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International Monetary Fund. Asia and Pacific Dept

Macroeconomic conditions have improved recently. Growth appears to be picking up while inflation has declined to low single digits; foreign reserves have been increasing on the back of a strong financial account; the fiscal balance has recorded a surplus in the past two years; and credit growth remains moderate. Financial soundness indicators point to a modest improvement in the health of the financial sector.

Mr. Liam P. Ebrill and Michael Keen.

In a news brief issued on April 28, the IMF Executive Board announced it had reviewed data revisions and misreporting by Pakistan, along with the authorities’ commitment to promptly repurchase [repay] SDR 18.95 million in outstanding debt to the IMF and to voluntarily repurchase another SDR 22 million by May 31, 2000. IMF Deputy Managing Director Eduardo Aninat summarized the discussion. Extracts of his summary follow. The full text of News Brief No. 00/23 is available on the IMF’s website (www.imf.org).

International Monetary Fund

India’s strong growth and macroeconomic stability is owed to its sound macroeconomic policies and past structural reforms. Swelling capital inflows have highlighted the key policy challenges: managing financial globalization and tackling the supply constraints to growth. Monetary operations and communications are adapting to financial globalization. The Reserve Bank of India maintains a strong focus on preserving financial stability. Further fiscal consolidation is essential to sustain inclusive growth and the financial globalization. Structural reforms to make the economy more flexible are key to competitiveness and inclusive growth.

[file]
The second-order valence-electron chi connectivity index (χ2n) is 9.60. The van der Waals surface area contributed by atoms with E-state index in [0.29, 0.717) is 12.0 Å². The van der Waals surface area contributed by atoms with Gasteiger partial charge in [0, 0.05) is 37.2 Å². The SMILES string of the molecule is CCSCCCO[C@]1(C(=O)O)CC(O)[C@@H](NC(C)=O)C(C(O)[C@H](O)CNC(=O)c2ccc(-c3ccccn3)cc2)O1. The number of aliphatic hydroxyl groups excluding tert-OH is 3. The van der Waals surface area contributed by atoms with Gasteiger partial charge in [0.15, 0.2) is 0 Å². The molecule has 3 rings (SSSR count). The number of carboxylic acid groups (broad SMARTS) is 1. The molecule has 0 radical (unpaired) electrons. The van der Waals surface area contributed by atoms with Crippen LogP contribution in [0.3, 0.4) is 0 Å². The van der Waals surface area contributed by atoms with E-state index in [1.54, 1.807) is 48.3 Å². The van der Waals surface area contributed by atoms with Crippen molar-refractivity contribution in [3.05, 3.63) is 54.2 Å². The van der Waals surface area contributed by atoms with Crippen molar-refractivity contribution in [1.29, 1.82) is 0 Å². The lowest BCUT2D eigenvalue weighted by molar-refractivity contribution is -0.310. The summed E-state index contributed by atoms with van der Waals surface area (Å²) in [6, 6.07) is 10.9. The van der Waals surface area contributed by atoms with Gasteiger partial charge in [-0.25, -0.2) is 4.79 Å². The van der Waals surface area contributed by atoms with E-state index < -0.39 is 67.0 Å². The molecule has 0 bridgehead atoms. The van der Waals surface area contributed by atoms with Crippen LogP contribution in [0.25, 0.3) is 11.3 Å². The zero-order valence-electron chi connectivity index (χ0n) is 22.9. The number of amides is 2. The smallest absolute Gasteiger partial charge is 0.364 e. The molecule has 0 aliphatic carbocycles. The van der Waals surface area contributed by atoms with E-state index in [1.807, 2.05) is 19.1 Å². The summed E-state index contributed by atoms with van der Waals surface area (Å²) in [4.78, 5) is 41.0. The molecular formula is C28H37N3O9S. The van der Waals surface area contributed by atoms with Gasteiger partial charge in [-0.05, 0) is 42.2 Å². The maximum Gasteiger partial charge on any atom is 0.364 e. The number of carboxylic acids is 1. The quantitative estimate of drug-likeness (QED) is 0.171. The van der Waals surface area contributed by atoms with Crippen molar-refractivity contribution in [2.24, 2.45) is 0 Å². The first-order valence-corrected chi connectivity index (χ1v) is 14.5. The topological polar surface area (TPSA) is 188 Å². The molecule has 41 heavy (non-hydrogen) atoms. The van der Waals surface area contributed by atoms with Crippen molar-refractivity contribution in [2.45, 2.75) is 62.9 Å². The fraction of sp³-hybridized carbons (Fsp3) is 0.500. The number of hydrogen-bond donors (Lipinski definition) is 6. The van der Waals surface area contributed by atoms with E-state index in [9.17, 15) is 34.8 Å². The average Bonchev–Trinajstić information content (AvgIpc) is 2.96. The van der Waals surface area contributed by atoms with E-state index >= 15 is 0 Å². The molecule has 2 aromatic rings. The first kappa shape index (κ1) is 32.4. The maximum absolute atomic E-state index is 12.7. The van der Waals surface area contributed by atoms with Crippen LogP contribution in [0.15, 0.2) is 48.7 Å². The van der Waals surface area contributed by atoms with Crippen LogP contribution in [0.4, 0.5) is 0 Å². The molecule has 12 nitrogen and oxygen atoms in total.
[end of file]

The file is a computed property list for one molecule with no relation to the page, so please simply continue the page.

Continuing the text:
International Monetary Fund

In this study, economic developments of India are discussed. Growth is among the fastest-growing in the world, social indicators are improving, and medium-term economic prospects are favorable. The Reserve Bank of India’s (RBI) efforts are used to tighten monetary conditions. The measures taken to increase the availability of long-term finance for infrastructure, especially, are helping to develop the corporate bond market. Executive Directors commended the introduction of the RBI’s financial stability report, the review of financial laws, and the creation of financial stability and development council.

International Monetary Fund. Asia and Pacific Dept

This 2014 Article IV Consultation highlights that the GDP growth in Bhutan has slowed from about 10 percent in FY2011 (July 1–June 30) to 5 percent in FY2013. Slower growth reflects policy efforts to contain overheating pressures in the form of restrictions on credit for construction and vehicle. Inflation has remained elevated, tracking closely that of India (Bhutan’s main trading partner). Social development indicators have improved steadily, and Bhutan is on track or has achieved most of its Millennium Development Goals. Growth is projected to recover to 6½ percent in FY2014, driven mainly by a pick-up in hydropower-related construction activities and domestic services.